Washington: If any disease could be detected early by patients and their doctors than they could start a treatment weeks or months before than they otherwise would have.
And when it comes to pancreatic cancer, it is the deadliest. Scientists have found that web searches could help detect pancreatic cancer and help in future diagnosis.
Microsoft scientists have teamed up with researchers from Columbia University to study how web searches can be used to detect future diagnosis of pancreatic cancer.
Researchers were able to identify between 5 and 15 per cent of cases with low false-positive rates.
Scientists from Microsoft Research and Columbia University in the US collected data from the search engine Bing and found that web searches can be used under certain circumstances to detect a future diagnosis of pancreatic cancer.
They identified recent search queries indicative of pancreatic cancer — such as the term, “I was told I have pancreatic cancer, what to expect.” Researchers then worked back to searches months earlier to study patterns in symptoms that concerned people usually looked for, ‘Tech Times’ reported.
Some of the previous search terms they linked with a future pancreatic cancer diagnosis were “yellowing skin,” “dark urine,” “abdominal swelling” and “dark or tarry stool.” Researchers then found and analysed patterns to identify cases.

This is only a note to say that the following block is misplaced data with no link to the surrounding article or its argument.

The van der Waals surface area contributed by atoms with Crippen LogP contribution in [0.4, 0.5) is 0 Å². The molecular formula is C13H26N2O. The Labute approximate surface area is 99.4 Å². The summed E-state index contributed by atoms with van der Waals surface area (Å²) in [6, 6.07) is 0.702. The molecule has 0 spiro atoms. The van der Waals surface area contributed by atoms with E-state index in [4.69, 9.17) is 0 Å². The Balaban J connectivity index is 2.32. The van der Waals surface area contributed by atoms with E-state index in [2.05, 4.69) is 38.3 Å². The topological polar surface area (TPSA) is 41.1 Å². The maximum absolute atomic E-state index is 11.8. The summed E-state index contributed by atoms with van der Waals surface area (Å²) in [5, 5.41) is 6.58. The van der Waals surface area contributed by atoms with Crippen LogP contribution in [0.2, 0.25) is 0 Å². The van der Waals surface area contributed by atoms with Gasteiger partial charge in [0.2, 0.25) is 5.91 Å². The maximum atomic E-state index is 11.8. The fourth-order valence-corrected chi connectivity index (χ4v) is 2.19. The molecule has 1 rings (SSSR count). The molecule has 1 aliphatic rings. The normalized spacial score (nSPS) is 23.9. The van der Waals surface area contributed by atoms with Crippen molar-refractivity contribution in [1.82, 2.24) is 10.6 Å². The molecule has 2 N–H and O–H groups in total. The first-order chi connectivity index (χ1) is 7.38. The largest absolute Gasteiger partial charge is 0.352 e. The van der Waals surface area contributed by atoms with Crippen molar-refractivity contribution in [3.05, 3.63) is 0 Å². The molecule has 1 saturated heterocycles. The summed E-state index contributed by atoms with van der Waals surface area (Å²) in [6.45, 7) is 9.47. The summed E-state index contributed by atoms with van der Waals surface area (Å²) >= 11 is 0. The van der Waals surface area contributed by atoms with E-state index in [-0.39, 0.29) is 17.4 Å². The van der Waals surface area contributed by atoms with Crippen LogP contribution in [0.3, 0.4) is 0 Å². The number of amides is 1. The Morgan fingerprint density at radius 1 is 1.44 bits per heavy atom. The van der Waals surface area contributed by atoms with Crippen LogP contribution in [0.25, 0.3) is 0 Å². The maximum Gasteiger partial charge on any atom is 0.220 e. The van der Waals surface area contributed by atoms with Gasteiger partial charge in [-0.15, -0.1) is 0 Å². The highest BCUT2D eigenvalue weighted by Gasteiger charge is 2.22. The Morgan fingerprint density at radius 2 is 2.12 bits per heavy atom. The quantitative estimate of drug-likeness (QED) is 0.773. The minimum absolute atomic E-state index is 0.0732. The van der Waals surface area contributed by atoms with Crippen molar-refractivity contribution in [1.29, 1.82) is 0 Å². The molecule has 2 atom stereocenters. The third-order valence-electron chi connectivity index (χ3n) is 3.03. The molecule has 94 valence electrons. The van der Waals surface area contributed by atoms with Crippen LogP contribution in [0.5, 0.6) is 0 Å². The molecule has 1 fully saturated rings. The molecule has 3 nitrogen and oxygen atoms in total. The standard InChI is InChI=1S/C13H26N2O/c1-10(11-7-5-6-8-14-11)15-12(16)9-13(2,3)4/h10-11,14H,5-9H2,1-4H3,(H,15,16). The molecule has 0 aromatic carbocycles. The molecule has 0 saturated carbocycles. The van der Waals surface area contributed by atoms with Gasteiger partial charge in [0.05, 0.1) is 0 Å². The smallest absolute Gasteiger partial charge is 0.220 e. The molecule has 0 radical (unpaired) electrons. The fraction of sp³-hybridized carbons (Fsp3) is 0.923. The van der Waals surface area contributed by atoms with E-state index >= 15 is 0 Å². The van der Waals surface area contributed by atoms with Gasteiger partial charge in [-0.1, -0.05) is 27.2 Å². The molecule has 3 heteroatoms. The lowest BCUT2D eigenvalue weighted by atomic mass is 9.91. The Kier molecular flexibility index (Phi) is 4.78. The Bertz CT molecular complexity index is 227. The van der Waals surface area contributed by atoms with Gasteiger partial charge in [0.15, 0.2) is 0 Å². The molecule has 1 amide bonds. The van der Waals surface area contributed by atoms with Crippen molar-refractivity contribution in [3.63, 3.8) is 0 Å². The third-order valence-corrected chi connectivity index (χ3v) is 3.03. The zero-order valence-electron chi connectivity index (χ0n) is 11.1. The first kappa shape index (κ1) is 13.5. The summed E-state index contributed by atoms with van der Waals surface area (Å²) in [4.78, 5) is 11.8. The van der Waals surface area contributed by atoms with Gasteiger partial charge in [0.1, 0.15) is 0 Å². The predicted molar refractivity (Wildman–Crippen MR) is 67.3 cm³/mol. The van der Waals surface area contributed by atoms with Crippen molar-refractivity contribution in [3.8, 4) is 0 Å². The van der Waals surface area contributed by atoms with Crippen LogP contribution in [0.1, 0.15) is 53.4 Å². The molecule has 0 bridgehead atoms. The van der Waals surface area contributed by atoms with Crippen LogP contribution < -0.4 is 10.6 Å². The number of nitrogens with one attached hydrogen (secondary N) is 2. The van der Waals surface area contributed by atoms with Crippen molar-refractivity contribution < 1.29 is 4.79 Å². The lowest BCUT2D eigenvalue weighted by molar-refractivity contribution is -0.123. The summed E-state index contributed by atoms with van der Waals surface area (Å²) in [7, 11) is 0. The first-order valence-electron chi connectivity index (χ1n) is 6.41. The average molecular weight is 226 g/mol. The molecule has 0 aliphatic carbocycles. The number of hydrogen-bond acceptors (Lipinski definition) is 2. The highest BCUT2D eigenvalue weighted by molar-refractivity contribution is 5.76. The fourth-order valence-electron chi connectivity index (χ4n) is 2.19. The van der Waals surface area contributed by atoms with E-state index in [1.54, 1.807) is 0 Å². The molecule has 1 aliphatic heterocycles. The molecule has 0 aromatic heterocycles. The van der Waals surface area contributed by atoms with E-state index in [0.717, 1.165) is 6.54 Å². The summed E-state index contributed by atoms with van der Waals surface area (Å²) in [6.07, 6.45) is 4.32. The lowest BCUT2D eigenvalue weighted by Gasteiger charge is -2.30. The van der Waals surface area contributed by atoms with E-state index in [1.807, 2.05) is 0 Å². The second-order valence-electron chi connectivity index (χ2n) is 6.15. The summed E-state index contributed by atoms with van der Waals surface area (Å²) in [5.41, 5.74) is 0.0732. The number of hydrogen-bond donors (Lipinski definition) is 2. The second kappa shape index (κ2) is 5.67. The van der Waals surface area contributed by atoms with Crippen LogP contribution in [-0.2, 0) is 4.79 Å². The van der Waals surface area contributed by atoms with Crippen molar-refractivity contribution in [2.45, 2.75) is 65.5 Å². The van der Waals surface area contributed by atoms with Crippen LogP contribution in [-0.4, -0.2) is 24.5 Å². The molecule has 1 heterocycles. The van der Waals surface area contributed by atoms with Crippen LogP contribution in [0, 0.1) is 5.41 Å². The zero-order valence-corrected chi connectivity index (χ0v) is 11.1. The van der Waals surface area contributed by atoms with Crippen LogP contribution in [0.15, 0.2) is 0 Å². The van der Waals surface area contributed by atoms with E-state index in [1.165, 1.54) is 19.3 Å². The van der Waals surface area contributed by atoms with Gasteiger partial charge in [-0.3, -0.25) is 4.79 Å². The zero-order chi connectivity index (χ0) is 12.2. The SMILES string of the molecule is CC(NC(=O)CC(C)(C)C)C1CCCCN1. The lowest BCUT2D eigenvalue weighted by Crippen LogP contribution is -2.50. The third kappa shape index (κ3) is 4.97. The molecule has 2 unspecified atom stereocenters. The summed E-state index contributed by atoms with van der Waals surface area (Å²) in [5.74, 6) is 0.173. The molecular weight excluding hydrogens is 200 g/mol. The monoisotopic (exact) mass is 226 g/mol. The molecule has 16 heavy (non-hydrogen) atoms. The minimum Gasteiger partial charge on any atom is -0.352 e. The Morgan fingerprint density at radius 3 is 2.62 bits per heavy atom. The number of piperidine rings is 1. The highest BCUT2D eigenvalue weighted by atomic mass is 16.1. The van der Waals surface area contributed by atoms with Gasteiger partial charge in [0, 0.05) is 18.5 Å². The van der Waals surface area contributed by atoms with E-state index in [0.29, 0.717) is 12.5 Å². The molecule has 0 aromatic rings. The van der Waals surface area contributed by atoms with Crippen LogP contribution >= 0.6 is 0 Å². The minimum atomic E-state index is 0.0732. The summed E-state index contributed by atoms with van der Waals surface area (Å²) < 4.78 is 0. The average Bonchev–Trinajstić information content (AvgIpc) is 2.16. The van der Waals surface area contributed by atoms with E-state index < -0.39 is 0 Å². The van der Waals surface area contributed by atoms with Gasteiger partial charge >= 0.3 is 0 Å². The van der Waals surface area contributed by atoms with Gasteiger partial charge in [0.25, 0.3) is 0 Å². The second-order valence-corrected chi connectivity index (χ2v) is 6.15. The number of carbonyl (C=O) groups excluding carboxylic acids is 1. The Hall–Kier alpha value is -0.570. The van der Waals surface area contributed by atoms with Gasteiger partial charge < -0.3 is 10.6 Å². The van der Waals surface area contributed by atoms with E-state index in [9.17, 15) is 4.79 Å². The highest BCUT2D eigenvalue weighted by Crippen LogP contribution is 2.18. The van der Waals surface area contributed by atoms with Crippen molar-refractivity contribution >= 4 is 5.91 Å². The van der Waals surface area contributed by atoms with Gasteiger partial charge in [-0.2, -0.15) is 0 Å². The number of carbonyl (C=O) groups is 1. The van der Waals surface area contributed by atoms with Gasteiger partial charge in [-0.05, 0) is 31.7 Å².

“Finding low cost, low risk, high coverage health surveillance systems is an important challenge,” said Robert Grossman from University of Chicago who was not involved in the study. According to researchers, there is a lot of potential in analysing health data because there is a wider range of access points now.
Aside from making web searches, individuals can take advantage of wearables that record health data specific to them, researchers said. Gaining access to these data will give not just the current researchers, but others as well, a trove of information that can be used to improve health outcomes for everyone, they said.
The findings were published in the Journal of Oncology Practice.
(With Agency inputs)